As you take office today as the 45th President of the United States, you are at the biggest turning point in your life. And after one of the most divisive elections in its history, the United States is also at a crossroads. Having won as a political outsider, can you now successfully and safely govern the country? And will the country, with all of its political, demographic and cultural fissures, hold together while you try?
As the founder of the Washington Speakers Bureau, I’ve worked closely with three U.S. Presidents, four British Prime Ministers and countless American and world leaders and I’ve learned a few things about them and the decisions they have to make in the face of great challenges.
You are facing the daunting task of bringing the country together at a time of enormous change, here and abroad. Fortunately, the lessons of your predecessors in the White House are there for the taking. They can help guide you not only to make good on at least some of your promises to supporters but also to reach out to the rest of the country.
You seem to have already taken a page from history in signaling that you would not be pursuing investigations of Hillary Clinton. More than 40 years ago, in the wake of Watergate, Gerald Ford pardoned Richard Nixon. As Bob Woodward reported in “Shadow: Five Presidents and the Legacy of Watergate,” the pardon wasn’t the result of a corrupt deal but an act of political courage and compassion, not for Nixon but for the country as a whole. We needed to move on and not be mired in the spectacle of an indictment and trial of a former President. Your decision about Clinton appears to be in that spirit. Whatever she did or didn’t do in the past pales in comparison with the challenges that you and our country now face.
Here are several other lessons from history that could prove useful.
Ronald Reagan’s soft-spokenness, genial nature and unwavering focus on a few core principles disarmed his opponents and charmed the rest of us. You, too, could be a great communicator. You were a master at using the campaign debates, and the cable news networks and, of course, your Twitter account to battle your way to the nomination and victory. Now, communication is no longer about 140 characters, buzz words or campaign slogans. To be a great now, you must communicate in a thoughtful, concise and unifying manner. Do not attack the media, use them to the best of your ability; they can be a tool for healing, as Reagan knew so well. You used them that way, too, in the early hours of Nov. 9, when your victory suddenly became clear. Your words then were humble, embracing and generous—and gave hope of unity to many who had just voted against you. It is a tone that the country needs to hear again and again.
John F. Kennedy mobilized America’s spirit by vowing to get us to the moon within a decade, and we got there. You could bring us together in a similar way by committing the country to another goal that we could all sign on to: finding cures for cancer. We’ve made runs against cancer before, but haven’t backed them with nearly enough funding. You could make a deal to cure that problem without busting the budget, by tapping the trillions of stranded offshore dollars that big U.S. multinationals have parked abroad. You’ve promised to cut corporate tax rates, in part so that the companies will repatriate those dollars, giving the economy here a boost. Go ahead with that plan, but tinker a bit with the details so that the companies have a strong incentive to donate a healthy portion of the funds to the cancer battle.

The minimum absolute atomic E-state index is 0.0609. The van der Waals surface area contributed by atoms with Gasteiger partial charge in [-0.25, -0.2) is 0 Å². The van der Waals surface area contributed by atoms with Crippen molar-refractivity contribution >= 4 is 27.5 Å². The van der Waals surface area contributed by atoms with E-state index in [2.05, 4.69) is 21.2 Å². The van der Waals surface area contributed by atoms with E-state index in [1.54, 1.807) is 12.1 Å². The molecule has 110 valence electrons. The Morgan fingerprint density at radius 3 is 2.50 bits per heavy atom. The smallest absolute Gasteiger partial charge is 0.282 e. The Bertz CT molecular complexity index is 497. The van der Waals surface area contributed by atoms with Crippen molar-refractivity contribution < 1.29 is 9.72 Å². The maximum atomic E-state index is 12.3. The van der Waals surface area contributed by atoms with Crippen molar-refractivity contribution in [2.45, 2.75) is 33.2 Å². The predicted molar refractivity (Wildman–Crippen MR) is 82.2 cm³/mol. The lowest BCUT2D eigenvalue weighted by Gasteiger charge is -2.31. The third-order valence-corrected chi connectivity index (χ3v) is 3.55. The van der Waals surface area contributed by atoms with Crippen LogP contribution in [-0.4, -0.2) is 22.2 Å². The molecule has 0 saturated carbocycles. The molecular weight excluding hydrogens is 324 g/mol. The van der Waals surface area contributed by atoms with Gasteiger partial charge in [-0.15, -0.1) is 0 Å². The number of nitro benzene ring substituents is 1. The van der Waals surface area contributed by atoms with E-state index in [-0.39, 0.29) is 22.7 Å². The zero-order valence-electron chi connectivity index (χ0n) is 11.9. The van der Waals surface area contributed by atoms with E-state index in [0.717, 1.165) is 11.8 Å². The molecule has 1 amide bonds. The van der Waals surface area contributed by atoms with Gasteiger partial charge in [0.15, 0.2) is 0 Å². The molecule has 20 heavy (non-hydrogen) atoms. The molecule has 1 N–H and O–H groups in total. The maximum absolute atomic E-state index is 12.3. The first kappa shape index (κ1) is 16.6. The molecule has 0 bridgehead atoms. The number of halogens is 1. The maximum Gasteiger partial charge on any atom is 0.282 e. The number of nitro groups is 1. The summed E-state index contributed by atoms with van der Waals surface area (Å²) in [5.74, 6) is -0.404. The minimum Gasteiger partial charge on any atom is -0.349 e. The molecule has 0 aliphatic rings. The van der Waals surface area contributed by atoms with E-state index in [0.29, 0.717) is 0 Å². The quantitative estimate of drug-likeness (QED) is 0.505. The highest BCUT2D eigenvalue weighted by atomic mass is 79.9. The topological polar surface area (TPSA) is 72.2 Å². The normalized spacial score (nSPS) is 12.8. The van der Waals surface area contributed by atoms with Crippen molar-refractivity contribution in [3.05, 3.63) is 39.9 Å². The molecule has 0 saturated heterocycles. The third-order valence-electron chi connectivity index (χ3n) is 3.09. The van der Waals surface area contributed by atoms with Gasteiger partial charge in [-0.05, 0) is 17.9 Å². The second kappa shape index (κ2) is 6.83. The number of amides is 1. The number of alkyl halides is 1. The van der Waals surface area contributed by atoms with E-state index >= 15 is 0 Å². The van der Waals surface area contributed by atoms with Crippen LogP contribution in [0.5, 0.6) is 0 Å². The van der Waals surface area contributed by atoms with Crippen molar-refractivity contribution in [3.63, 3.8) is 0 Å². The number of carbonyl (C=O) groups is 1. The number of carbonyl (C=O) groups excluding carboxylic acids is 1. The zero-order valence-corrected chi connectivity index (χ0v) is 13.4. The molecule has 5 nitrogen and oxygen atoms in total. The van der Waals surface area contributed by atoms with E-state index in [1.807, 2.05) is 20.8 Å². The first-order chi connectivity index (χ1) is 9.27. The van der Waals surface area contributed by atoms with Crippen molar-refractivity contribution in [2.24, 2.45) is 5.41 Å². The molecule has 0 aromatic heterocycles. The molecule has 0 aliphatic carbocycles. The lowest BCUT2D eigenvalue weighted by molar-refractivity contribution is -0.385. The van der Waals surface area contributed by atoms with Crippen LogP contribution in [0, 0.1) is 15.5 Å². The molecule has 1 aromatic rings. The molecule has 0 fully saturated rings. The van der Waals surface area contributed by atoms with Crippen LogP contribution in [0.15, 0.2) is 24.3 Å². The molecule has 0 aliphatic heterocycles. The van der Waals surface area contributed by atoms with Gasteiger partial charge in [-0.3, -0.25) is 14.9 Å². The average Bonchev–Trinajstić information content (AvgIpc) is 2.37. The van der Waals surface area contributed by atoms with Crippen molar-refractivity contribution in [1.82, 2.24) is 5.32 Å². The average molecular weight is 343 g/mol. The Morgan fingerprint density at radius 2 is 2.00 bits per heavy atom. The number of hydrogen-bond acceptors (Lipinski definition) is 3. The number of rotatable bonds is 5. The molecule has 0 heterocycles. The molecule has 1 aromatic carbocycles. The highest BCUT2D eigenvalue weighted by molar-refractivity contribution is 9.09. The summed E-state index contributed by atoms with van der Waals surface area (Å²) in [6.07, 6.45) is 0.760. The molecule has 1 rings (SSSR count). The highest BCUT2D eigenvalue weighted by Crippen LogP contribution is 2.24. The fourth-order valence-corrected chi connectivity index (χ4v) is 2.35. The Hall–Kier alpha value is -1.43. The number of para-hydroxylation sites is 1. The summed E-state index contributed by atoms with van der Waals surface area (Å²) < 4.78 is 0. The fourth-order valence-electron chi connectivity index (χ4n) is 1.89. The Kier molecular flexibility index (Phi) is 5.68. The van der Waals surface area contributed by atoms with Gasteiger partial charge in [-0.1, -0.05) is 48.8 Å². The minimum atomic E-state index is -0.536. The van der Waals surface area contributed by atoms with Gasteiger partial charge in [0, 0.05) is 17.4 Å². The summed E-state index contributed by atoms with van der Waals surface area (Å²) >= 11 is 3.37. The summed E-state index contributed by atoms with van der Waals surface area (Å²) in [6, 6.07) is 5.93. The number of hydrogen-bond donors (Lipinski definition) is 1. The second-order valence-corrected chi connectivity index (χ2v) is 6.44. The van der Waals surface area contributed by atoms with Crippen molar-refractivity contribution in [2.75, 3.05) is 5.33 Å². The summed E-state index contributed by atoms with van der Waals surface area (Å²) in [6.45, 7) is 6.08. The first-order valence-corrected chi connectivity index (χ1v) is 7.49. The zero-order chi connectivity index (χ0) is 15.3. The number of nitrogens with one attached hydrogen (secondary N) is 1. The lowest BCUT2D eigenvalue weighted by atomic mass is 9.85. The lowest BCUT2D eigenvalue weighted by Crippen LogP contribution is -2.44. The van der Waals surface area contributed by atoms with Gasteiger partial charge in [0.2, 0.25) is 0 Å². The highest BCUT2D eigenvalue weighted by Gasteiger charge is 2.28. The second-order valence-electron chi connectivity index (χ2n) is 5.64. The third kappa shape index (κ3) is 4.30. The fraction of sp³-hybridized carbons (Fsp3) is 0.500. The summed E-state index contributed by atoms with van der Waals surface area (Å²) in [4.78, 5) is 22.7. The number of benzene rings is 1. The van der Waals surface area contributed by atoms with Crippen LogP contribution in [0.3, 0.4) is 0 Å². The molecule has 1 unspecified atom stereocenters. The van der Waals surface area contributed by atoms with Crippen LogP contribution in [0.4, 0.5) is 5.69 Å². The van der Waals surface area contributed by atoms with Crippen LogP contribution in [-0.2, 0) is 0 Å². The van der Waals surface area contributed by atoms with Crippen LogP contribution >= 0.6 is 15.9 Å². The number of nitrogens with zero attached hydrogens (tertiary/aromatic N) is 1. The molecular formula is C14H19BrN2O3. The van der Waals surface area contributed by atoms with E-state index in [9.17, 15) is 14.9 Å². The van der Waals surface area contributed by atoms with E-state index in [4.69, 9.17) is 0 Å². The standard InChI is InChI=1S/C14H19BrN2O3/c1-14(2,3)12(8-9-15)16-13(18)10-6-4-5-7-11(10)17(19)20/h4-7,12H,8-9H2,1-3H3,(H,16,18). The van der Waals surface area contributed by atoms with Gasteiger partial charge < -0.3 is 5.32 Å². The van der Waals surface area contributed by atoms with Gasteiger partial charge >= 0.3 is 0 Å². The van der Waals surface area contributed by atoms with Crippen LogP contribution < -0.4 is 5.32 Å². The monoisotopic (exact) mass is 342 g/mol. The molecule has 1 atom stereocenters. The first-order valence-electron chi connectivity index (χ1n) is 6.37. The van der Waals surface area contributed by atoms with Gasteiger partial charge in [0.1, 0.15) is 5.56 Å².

A helping hand
It may take longer than you think to get shuttered factories up and running again, and it will also take time to find the right projects for your ambitious trillion-dollar infrastructure program. But let’s start somewhere, as FDR did in the Depression. Pick a project in the most economically depressed part of each state, red and blue. By definition, such quick hits will be modest, but they can also be meaningful—the refurbishing of a national park, an old bridge ready to be replaced but in need of money, the redeployment of VA doctors.
In Michigan, send the Navy Seabees and the Army Corps of Engineers to Flint, speeding up the process of replacing all those dangerous lead pipes so that safe water can flow once more. In each project, make sure that local construction workers, office assistants and idle teenagers are hired to help. Yes, it is showmanship of sorts. But it is also an immediate and tangible down payment on the big jobs programs to come.
One final lesson, from George Mitchell, who rose from a hardscrabble childhood in a mill town in Maine to become Majority Leader of the U.S. Senate. In 1994, President Bill Clinton offered him a seat on the Supreme Court. But Mitchell turned him down. He had introduced a healthcare reform bill in the Senate and it still needed his attention, he told the President. He said he would just be more useful there.
That dedication to service is the biggest lesson of all. We’ll continue to squabble over political priorities and agendas, as we always have in this messy democracy. But let’s not make it personal, or take it that way. We’re in this together.
Bernie Swain is the founder of the Washington Speakers Bureau and the author of What Made Me Who I Am.